Historic photo shows the D and RGW Railroad station as it was before fire destroyed it in 1910.
In a year where the county dedicated a brand new $75,000 County Courthouse, and the town of Colton almost burned to the ground, another event came as a blow to the area that hit at its heart.
On June 22, 1910, a fire was discovered in the attic of the Rio Grande Depot in Price and within a couple of hours it had burned to the ground.
"Where the building stood yesterday is this morning a pile of ashes and charred timbers, iron and debris," stated that Eastern Utah Advocate in its June 23 issue.
The fire started when an east bound coal steam locomotive buzzed by the depot heavily loaded and working very hard throwing out embers. One of those embers lodged in the structures shingles on the northeast side of the building and that is where the fire began.
The fire could have been much worse though. A hotel (the Clarke), Dumayne's Saloon and Restaurant, and the Lowenstein Store (general merchandise) were nearby but were saved from damage. A number of train cars were parked by the station, but were quickly pulled away. The cars contained merchandise of all kinds.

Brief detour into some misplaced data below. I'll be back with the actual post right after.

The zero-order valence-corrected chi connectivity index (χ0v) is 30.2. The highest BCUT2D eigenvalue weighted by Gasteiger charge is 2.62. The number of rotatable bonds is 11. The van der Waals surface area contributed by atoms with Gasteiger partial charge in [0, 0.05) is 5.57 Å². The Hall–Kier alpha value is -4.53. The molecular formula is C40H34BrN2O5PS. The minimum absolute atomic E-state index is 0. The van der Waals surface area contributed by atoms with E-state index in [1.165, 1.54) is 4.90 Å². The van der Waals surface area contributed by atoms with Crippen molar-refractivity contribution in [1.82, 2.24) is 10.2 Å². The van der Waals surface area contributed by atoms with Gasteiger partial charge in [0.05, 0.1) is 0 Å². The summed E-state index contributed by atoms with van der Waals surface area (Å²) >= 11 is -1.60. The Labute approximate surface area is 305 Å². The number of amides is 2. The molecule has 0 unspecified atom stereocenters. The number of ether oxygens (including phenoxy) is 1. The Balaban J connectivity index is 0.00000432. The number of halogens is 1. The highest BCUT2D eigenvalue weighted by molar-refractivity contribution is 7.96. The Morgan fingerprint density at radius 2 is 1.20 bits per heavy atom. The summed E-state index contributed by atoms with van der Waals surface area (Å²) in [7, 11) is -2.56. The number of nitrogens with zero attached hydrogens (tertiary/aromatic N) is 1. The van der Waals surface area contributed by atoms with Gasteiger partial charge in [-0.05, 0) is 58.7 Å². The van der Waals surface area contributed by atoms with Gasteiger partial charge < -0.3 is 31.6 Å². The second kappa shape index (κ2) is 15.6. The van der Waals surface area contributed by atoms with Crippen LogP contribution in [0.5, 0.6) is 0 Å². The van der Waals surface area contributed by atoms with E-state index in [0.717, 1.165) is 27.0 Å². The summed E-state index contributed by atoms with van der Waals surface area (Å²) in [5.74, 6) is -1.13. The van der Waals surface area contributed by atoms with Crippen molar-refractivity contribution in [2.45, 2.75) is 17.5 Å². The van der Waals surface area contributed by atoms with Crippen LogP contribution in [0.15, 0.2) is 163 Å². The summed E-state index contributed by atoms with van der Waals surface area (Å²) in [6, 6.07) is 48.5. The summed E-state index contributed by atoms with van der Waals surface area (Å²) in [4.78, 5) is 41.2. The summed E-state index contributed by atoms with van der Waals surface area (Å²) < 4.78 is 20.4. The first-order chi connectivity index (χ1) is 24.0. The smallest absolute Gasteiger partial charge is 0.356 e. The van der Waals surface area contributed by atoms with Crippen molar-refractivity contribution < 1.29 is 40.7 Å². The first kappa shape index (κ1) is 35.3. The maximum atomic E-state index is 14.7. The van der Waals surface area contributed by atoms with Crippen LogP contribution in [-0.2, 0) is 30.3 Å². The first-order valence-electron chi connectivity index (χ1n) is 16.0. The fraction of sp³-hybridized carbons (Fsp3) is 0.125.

"Luckily for the railroad company and adjoining properties owners the wind was favorable or the entire western end of town might have gone," stated the Advocate.
The fire destroyed the offices of the railroad and burned about 500 letters and packages that were bound to be headed east.
At the time a fire department in the area was just about non-existent. It was composed pretty much of untrained volunteers. The other paper in town at the time, The Carbon County News, stated that hose stated that the men running the hoses saved the property around the station, not the wind.
"Soon after the fire was discovered the residents began to come out to see the fire until nearly all )the people in town) were present," said the News. "When it was learned that a car of giant powder was in the warehouse just east of the depot, including a lot of dynamite for mining purposes, some of the visitors were ready to take a walk up the railroad a few miles. But braver men continued to throw water on the flames until it was sufficiently low that there was no longer danger of the explosives becoming entangled in the flames."
The News estimated the loss at between $2-3,000 at the time which would translate into between $50-70,000 today.